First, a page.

First off, and you’ve probably seen this already elsewhere, Dan Abnett joins Angry Robot (as of 19 March)! 🙂

We are delighted to announce we’ve signed noted SF & Fantasy author Dan Abnett for three original novels, for a substantial five-figure advance.

Dan made his name in the tie-in SF and Fantasy fiction field, selling more than 1.2 million copies in English language of his Warhammer 40,000 novels for Games Workshop’s Black Library imprint. They’ve also been translated into ten other languages. He’s also recently made the UK fiction charts with original Torchwood and Doctor Who novels. His comicbook scripts, for major publishers such as Marvel, DC Comics and the UK’s 2000 AD, have attracted critical plaudits and strong sales on both sides of the Atlantic.

The three novels for Angry Robot will allow Abnett to play to all his strengths as a writer. His penchant for wildly imaginative world-building and lovable characters comes to the fore in TRIUMPH, a ribald, swashbuckling alternate history set in a warped version of our present day … only with Elizabeth the XXX on the throne, ushering a new Elizabethan age of wonder and exploration. This will be published, in both the UK and US, in October 2009.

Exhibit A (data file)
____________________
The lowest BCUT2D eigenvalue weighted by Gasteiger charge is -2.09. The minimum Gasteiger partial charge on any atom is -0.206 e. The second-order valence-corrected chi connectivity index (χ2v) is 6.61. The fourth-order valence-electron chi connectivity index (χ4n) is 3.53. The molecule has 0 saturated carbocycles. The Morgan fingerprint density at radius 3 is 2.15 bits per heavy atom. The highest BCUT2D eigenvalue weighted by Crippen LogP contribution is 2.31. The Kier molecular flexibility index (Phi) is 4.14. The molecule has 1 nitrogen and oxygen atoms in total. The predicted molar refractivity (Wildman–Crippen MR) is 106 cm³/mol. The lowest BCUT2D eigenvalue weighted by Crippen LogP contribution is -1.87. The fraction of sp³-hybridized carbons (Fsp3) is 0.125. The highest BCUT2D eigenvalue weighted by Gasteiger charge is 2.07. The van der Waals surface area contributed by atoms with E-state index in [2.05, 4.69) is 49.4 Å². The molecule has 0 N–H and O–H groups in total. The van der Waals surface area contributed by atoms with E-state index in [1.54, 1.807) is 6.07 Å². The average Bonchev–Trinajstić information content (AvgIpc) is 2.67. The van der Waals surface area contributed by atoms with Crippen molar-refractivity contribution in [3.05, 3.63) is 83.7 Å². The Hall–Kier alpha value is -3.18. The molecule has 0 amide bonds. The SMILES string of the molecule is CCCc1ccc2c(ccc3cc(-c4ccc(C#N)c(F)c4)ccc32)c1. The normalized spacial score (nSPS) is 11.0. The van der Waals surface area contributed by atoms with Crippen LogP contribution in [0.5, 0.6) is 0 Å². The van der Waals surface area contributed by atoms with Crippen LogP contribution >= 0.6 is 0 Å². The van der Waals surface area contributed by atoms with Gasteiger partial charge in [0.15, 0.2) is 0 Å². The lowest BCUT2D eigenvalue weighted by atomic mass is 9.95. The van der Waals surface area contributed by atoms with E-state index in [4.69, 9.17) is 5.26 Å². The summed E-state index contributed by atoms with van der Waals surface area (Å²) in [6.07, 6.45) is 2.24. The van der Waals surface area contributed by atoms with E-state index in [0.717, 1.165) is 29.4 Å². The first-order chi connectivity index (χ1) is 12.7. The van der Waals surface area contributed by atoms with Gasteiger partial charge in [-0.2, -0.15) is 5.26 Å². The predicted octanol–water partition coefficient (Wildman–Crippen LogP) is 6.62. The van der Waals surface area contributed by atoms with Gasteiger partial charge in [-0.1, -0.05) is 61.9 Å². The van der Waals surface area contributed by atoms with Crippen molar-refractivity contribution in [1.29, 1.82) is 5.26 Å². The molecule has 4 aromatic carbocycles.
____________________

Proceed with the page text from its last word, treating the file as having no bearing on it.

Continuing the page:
Next year will see two novels set in the same stunning future-war setting. EMBEDDED sends a journalist into the frontline of a distant planetary war… chipped inside the head of a combat veteran. When the soldier is killed, the journo must use all his resourcefulness to get safely home again, reporting on a live feed all the way. No one writes future war as well as Dan Abnett, and fans of tie-in series such as “Gaunt’s Ghosts” and his “Horus Heresy” novels will be blown away by this bold new move into original science fiction.

Great news! Now, I haven’t yet had the chance to read any of Dan Abnett’s work, and even BL’s (Black Library) books have only recently (within the last 4 to 6 months) been appearing in book shops here in SA, so I’m very pleased by this!

Next up, did you think Lauren Beukes was just an author? Nope! Check out this link!

And here, Tim Waggoner takes us into The Making of Necropolis, a book that I’m itching to get my head into! 🙂

Now, check out this cover:


Damn, that looks CREEPY! I’m definitely getting a copy of this when it hits the shelves!

And last, but not least, the announcement of a space opera with a difference: